Incentives, Selection, and Teacher Performance: Evidence from Impact

51 Pages Posted: 18 Oct 2013

See all articles by Thomas S. Dee

Thomas S. Dee

Stanford University - School of Education; National Bureau of Economic Research (NBER)

James Wyckoff

University of Virginia

Date Written: October 2013

Abstract

Teachers in the United States are compensated largely on the basis of fixed schedules that reward experience and credentials. However, there is a growing interest in whether performance-based incentives based on rigorous teacher evaluations can improve teacher retention and performance. The evidence available to date has been mixed at best. This study presents novel evidence on this topic based on IMPACT, the controversial teacher-evaluation system introduced in the District of Columbia Public Schools by then-Chancellor Michelle Rhee. IMPACT implemented uniquely high-powered incentives linked to multiple measures of teacher performance (i.e., several structured observational measures as well as test performance). We present regression-discontinuity (RD) estimates that compare the retention and performance outcomes among low-performing teachers whose ratings placed them near the threshold that implied a strong dismissal threat. We also compare outcomes among high-performing teachers whose rating placed them near a threshold that implied an unusually large financial incentive. Our RD results indicate that dismissal threats increased the voluntary attrition of low-performing teachers by 11 percentage points (i.e., more than 50 percent) and improved the performance of teachers who remained by 0.27 of a teacher-level standard deviation. We also find evidence that financial incentives further improved the performance of high-performing teachers (effect size = 0.24).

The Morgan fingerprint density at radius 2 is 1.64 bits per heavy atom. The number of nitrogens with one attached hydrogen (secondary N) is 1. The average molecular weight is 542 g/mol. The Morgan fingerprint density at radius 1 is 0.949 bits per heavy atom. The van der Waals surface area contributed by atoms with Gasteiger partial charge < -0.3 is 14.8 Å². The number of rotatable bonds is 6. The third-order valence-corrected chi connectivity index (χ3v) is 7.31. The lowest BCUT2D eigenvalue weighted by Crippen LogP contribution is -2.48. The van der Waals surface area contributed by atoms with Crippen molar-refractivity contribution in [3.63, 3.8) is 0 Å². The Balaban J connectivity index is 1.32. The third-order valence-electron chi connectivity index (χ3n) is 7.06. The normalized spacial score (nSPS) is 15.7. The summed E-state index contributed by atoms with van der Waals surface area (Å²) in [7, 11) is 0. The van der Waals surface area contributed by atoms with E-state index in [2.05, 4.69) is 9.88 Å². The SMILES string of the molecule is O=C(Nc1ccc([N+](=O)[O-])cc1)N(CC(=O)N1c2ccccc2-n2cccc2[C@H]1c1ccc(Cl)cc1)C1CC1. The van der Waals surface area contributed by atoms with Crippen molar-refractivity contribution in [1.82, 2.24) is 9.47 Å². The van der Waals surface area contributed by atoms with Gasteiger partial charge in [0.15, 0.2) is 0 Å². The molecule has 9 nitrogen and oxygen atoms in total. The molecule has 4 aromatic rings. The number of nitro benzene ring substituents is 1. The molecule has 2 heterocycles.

Suggested Citation

Dee, Thomas S. and Wyckoff, James, Incentives, Selection, and Teacher Performance: Evidence from Impact (October 2013). NBER Working Paper No. w19529, Available at SSRN: https://ssrn.com/abstract=2342009

Thomas S. Dee (Contact Author)

Stanford University - School of Education ( email )

Stanford, CA 94305-3096
United States

National Bureau of Economic Research (NBER)

1050 Massachusetts Avenue
Cambridge, MA 02138
United States

James Wyckoff

University of Virginia ( email )

1400 University Ave
Charlottesville, VA 22903
United States

Here is the Coronavirus
related research on SSRN

Paper statistics

Downloads
26
Abstract Views
235
PlumX Metrics